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What is a BDSM Relationship?

Dominant/submissive relationships are the heart of BDSM. It’s important that both parties are clear about their preferences, limits and sensitivities during play. This is usually negotiated before a scene begins.

A sub can say a safe word at any time to stop the scene. This is especially important if the dom acts in an unsafe or uncomfortable way.

Dominant

The dominance/submission (dom/sub) dynamic is perhaps the most well-known form of BDSM play. It involves a dominant partner taking on the role of leader, guide and enforcer while the sub is the fragile servant that adores their master. This role play can take place during sexual situations but also can extend to other non-sexual scenarios as the couple chooses. The Dom can punish the sub physically, emotionally or verbally. Alternatively, the sub might decide to punish themselves if they go against their Dom’s wishes or rules.

In this scenario, the dominance is often displayed through bondage, spanking or other forms of discipline. The sub might be tied up, hog-tied or gagged as they receive what their Dom dishes out.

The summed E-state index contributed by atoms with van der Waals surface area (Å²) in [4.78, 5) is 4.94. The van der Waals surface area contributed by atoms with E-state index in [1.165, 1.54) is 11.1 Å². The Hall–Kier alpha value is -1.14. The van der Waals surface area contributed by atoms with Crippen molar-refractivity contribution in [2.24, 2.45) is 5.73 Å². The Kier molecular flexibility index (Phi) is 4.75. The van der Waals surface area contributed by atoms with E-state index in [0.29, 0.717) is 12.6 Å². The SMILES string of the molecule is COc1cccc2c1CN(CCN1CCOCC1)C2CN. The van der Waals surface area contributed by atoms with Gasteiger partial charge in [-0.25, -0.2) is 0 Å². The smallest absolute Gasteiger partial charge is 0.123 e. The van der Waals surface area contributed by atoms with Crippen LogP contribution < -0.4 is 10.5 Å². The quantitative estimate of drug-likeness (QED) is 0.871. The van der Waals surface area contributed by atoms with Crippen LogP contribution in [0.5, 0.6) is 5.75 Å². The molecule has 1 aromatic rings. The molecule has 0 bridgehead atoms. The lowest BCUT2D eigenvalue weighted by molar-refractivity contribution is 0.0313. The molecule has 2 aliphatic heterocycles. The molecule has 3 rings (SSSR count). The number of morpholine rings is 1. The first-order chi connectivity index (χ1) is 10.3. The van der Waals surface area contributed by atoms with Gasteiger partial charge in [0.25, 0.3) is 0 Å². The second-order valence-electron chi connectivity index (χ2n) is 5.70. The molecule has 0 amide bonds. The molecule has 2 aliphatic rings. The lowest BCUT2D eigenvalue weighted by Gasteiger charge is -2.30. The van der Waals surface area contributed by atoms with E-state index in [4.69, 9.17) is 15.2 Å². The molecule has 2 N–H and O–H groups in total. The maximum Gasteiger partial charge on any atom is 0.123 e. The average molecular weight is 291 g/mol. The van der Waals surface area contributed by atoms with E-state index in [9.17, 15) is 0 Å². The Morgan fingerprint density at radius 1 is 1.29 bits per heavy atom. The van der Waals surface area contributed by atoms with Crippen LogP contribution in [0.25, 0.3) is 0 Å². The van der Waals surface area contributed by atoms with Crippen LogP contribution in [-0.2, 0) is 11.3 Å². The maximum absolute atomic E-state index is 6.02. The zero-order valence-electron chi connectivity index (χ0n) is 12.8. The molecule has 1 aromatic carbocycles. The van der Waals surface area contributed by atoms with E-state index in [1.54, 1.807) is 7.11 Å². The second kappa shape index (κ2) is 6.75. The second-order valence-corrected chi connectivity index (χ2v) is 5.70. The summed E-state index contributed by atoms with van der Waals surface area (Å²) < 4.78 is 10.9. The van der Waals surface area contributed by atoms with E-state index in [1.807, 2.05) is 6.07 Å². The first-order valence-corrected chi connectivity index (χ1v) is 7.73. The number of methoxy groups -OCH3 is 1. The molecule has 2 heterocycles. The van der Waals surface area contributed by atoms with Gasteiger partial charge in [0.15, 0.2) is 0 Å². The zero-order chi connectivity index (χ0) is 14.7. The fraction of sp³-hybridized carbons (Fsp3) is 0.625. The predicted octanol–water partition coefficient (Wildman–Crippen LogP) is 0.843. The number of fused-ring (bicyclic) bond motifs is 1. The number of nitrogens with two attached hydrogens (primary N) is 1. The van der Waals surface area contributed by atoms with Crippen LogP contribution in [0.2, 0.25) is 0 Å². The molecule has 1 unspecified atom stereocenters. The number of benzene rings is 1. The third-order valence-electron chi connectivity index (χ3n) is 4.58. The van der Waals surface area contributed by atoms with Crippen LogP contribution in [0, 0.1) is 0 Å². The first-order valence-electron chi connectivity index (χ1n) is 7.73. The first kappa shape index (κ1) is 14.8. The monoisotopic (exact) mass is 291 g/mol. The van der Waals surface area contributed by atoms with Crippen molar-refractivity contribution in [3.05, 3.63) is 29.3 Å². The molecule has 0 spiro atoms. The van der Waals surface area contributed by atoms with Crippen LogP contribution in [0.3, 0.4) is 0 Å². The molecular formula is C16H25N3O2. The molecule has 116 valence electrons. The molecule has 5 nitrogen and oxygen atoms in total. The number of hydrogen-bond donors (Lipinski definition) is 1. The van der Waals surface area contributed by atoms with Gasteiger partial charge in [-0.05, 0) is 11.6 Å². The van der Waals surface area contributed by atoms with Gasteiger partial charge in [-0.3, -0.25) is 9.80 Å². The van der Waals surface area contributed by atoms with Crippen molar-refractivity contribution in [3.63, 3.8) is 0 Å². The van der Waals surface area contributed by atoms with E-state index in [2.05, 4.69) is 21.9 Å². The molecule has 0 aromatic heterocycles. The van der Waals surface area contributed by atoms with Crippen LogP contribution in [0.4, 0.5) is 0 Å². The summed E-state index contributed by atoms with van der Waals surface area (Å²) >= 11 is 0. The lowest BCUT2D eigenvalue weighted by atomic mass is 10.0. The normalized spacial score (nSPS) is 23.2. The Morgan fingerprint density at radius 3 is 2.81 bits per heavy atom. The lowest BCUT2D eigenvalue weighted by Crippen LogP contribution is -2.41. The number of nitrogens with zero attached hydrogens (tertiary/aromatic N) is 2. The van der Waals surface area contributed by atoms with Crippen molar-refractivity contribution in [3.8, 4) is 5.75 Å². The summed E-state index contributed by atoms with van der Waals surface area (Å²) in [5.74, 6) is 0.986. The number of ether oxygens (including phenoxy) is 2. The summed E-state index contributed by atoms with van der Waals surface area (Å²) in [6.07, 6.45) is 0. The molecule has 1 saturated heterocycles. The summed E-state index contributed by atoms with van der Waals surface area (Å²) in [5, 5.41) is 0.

Doms can also use their position of power to control the sub by making decisions for them, like where they eat or what to do on a date night, says kink expert Javay Frye-Nekrasova. There’s even a special type of relationship called a daddy/daughter (DD) or baby girl dynamic that sees the Dom taking on more of a parental role and treating their sub like their little princess.

This kind of power exchange can lead to some very kinky situations and it’s vital that both partners clearly communicate their boundaries. Using the safe word and traffic light system is an essential part of this communication process. If either party is unsure of how far they want to go, it’s always okay to stop the scene and ask for a re-match.

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Submissive